I realize that it seems strange to think that a universal term (“the world”) might indicate a less-than-universal object (God’s elect from every nation). I find it interesting, however, that there is no complaint when the same term is used to indicate just the opposite—passages like John 17:9 where Jesus prays for the elect, but not for “the world,” and 1 John 3:1-2 where “the world” does not know those who believe. In these verses, Christians themselves are excluded from the meaning of the term. Yet I have never heard anyone say, “Unfair! Bad interpretation! The world must always mean all people!” If “the world” in one place may refer to the non-elect while excluding believers (as in John 17:9 and 1 John 3:1-2), why may it not in another place refer to the elect while excluding everyone else?

Additionally, unfamiliar concepts, or ideas that conflict with ones held by most Christians, are not necessarily unbiblical. Think of how foreign it must have sounded to the first-century Jew to hear Paul say, “For they are not all Israel who are descended from Israel” (Romans 9:6). Strange? Yes. Unbiblical? Certainly not. The term “Israel,” as used in this one sentence by Paul, clearly has two different meanings, the first of which would have seriously challenged the popular though unbiblical presuppositions of most Jews. I believe “the world” in John 3:16 should be understood in a way that will present a similar challenge to the popular yet unbiblical presuppositions of our day. Even so, I understand the difficulty. I struggled through it myself. Perhaps you will be helped, as I was, by the words of Ambrose, the fourth-century bishop of Milan, Italy:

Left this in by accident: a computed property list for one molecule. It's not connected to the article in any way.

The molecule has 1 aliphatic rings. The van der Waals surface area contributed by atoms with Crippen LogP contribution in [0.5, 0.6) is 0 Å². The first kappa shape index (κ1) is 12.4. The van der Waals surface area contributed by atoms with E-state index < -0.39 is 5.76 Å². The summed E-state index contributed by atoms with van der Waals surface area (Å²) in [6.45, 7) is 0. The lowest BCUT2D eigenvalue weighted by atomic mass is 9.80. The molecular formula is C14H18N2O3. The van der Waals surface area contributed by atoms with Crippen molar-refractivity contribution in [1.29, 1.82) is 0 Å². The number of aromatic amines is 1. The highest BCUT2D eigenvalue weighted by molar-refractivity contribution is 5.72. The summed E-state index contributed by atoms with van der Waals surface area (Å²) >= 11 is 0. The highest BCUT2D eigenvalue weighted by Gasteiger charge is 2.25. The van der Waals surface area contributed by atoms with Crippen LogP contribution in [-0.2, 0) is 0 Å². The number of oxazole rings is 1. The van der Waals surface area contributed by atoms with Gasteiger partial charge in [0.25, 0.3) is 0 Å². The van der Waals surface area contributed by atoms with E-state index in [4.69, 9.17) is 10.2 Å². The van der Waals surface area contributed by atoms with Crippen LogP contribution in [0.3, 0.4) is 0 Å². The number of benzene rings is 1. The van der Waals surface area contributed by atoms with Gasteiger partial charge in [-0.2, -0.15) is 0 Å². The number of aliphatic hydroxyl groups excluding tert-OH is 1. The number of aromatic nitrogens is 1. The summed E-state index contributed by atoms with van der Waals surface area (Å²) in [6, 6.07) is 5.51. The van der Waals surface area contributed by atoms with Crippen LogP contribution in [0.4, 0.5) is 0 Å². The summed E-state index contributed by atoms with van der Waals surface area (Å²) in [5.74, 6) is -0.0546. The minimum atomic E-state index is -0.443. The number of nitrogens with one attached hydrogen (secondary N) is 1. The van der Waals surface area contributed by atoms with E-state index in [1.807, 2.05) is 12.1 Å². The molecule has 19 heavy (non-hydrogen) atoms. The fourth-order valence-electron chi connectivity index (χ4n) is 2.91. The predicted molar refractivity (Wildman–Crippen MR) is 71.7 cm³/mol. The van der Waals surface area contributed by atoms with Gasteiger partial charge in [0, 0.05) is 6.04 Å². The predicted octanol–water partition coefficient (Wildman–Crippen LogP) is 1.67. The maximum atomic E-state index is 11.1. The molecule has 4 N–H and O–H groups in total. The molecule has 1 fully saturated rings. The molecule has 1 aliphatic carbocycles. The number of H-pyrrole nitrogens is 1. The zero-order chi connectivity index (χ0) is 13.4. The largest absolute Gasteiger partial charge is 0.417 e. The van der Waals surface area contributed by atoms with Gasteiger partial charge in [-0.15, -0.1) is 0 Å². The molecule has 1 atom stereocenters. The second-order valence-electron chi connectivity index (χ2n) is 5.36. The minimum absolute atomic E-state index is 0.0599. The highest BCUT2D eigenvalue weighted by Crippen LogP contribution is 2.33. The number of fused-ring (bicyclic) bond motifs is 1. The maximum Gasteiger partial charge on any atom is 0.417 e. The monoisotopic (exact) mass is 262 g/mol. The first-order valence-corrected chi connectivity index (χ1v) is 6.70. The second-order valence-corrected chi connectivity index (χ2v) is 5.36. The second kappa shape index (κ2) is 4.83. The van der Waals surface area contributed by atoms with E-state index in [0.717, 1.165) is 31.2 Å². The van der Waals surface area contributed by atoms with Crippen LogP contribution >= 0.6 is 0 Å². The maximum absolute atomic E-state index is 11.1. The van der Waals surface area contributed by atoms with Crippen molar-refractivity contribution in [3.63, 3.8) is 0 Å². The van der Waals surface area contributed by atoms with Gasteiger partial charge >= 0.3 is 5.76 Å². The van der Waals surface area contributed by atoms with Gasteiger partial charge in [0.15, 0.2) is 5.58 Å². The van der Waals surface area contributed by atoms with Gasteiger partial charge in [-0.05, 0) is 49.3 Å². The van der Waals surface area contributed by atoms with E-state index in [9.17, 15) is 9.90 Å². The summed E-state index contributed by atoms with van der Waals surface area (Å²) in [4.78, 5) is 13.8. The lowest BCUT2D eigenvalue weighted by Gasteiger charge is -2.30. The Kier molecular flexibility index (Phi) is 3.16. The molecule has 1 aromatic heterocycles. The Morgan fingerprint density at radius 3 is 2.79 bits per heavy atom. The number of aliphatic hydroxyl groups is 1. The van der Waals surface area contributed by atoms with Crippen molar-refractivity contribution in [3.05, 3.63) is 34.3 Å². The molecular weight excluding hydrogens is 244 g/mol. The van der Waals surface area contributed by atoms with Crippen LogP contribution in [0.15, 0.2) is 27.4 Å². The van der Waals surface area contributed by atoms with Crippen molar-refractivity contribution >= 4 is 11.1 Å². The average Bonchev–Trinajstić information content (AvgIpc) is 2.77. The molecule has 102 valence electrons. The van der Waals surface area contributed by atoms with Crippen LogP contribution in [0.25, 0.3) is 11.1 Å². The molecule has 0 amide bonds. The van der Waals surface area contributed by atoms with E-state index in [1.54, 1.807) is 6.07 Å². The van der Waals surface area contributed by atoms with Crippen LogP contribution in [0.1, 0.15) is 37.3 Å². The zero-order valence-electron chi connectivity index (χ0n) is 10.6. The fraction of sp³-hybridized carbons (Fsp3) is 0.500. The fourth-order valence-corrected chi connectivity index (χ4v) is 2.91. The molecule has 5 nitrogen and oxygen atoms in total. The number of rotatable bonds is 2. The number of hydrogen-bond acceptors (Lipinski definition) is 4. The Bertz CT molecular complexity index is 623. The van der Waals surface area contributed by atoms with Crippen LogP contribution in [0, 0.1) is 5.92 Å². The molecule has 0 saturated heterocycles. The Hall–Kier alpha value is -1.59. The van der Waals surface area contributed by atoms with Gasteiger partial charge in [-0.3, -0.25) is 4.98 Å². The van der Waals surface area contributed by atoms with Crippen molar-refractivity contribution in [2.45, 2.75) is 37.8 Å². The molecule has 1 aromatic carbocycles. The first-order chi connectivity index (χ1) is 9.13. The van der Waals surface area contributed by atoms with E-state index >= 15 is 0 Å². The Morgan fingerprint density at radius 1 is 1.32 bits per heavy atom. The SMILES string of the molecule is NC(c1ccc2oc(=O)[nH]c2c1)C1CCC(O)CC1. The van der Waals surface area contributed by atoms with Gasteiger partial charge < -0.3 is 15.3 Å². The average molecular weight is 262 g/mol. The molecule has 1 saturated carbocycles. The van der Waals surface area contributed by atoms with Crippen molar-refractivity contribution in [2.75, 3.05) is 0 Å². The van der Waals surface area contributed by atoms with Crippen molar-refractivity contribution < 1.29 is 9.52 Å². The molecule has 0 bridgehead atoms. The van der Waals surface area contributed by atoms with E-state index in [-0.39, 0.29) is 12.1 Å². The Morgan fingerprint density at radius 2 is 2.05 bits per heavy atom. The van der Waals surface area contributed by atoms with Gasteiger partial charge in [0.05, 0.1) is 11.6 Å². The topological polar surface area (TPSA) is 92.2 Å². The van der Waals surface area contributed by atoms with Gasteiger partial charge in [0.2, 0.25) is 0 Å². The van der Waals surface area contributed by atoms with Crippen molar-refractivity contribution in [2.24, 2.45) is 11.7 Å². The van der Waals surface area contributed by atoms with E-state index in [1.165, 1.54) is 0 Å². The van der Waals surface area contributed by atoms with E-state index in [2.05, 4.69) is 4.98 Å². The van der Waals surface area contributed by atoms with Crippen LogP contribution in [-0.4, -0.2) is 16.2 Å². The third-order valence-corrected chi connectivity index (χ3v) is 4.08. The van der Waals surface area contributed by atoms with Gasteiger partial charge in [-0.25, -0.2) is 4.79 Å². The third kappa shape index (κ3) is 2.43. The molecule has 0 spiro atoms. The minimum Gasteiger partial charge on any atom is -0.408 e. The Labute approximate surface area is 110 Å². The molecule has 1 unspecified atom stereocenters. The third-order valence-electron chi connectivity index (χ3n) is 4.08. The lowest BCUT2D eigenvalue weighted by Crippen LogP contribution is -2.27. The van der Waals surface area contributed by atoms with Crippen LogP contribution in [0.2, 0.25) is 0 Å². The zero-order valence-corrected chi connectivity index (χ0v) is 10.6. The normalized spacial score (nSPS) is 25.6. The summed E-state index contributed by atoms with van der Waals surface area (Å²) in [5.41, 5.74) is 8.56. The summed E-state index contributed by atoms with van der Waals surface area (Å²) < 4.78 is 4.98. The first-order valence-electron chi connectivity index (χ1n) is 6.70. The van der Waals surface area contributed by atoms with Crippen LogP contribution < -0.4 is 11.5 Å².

The people of God hath its own fullness. In the elect and foreknown, distinguished from the generality of all, there is accounted a certain special universality; so that the whole world seems to be delivered from the whole world, and all men to be taken out of all men.2

Perhaps this is what Paul meant when he spoke of God making Jew and Gentile into “one new man” (Ephesians 2:15). He certainly was not speaking of one new individual man. He was referring to a whole new race of men, neither Jew nor Gentile, slave nor free, barbarian nor Scythian. Perhaps he was describing a whole new “world,” a completely new humanity, chosen by God and saved from among the existing “world” of fallen and rebellious humanity that has existed since Adam. I would suggest that this is “the world” that “God so loved” with the love that moved Him to send His Son.


1 The Bible clearly affirms human freedom. Every person is free to choose and do what he wants. But the Bible also clearly rejects the idea of natural human ability. Even though the natural man (i.e., the one who has not been born again) is controlled by his own will, he is so inclined, by nature, toward evil and away from God that he does not want to do (and therefore will not and cannot do) those things which please God (cf. John 3:3; 6:44; Romans 8:6-8; 1 Corinthians 2:12-14). For more on this topic see “Thinking and Speaking Biblically about the Natural Condition of Man” Part 1, at

2Quoted from The Death of Death in the Death of Christ, by John Owen (Edinburgh: Banner of Truth, 1999), 311.